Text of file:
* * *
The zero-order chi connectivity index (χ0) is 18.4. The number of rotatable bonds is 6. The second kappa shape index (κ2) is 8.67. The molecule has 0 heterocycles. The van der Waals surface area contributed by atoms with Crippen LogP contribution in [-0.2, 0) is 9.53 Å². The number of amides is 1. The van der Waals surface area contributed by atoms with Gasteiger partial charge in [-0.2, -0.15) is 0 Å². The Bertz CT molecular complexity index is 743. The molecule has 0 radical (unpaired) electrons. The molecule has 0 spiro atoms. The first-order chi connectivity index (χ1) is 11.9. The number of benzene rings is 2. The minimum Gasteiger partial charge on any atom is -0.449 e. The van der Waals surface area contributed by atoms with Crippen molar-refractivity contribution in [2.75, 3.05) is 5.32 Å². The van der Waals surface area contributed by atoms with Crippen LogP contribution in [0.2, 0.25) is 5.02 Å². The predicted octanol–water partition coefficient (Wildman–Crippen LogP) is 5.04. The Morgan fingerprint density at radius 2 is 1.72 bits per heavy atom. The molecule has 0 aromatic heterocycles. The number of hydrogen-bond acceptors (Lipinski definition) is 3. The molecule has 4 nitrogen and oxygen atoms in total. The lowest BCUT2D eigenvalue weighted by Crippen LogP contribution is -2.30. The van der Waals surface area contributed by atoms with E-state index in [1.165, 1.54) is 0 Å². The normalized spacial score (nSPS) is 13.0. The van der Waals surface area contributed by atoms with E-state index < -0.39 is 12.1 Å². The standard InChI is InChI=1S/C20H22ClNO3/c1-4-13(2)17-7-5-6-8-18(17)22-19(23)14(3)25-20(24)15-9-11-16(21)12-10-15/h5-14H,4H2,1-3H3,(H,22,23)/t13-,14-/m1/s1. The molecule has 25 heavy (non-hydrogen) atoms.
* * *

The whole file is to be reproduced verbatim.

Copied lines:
The zero-order chi connectivity index (χ0) is 18.4. The number of rotatable bonds is 6. The second kappa shape index (κ2) is 8.67. The molecule has 0 heterocycles. The van der Waals surface area contributed by atoms with Crippen LogP contribution in [-0.2, 0) is 9.53 Å². The number of amides is 1. The van der Waals surface area contributed by atoms with Gasteiger partial charge in [-0.2, -0.15) is 0 Å². The Bertz CT molecular complexity index is 743. The molecule has 0 radical (unpaired) electrons. The molecule has 0 spiro atoms. The first-order chi connectivity index (χ1) is 11.9. The number of benzene rings is 2. The minimum Gasteiger partial charge on any atom is -0.449 e. The van der Waals surface area contributed by atoms with Crippen molar-refractivity contribution in [2.75, 3.05) is 5.32 Å². The van der Waals surface area contributed by atoms with Crippen LogP contribution in [0.2, 0.25) is 5.02 Å². The predicted octanol–water partition coefficient (Wildman–Crippen LogP) is 5.04. The Morgan fingerprint density at radius 2 is 1.72 bits per heavy atom. The molecule has 0 aromatic heterocycles. The number of hydrogen-bond acceptors (Lipinski definition) is 3. The molecule has 4 nitrogen and oxygen atoms in total. The lowest BCUT2D eigenvalue weighted by Crippen LogP contribution is -2.30. The van der Waals surface area contributed by atoms with E-state index in [1.165, 1.54) is 0 Å². The normalized spacial score (nSPS) is 13.0. The van der Waals surface area contributed by atoms with E-state index < -0.39 is 12.1 Å². The standard InChI is InChI=1S/C20H22ClNO3/c1-4-13(2)17-7-5-6-8-18(17)22-19(23)14(3)25-20(24)15-9-11-16(21)12-10-15/h5-14H,4H2,1-3H3,(H,22,23)/t13-,14-/m1/s1. The molecule has 25 heavy (non-hydrogen) atoms.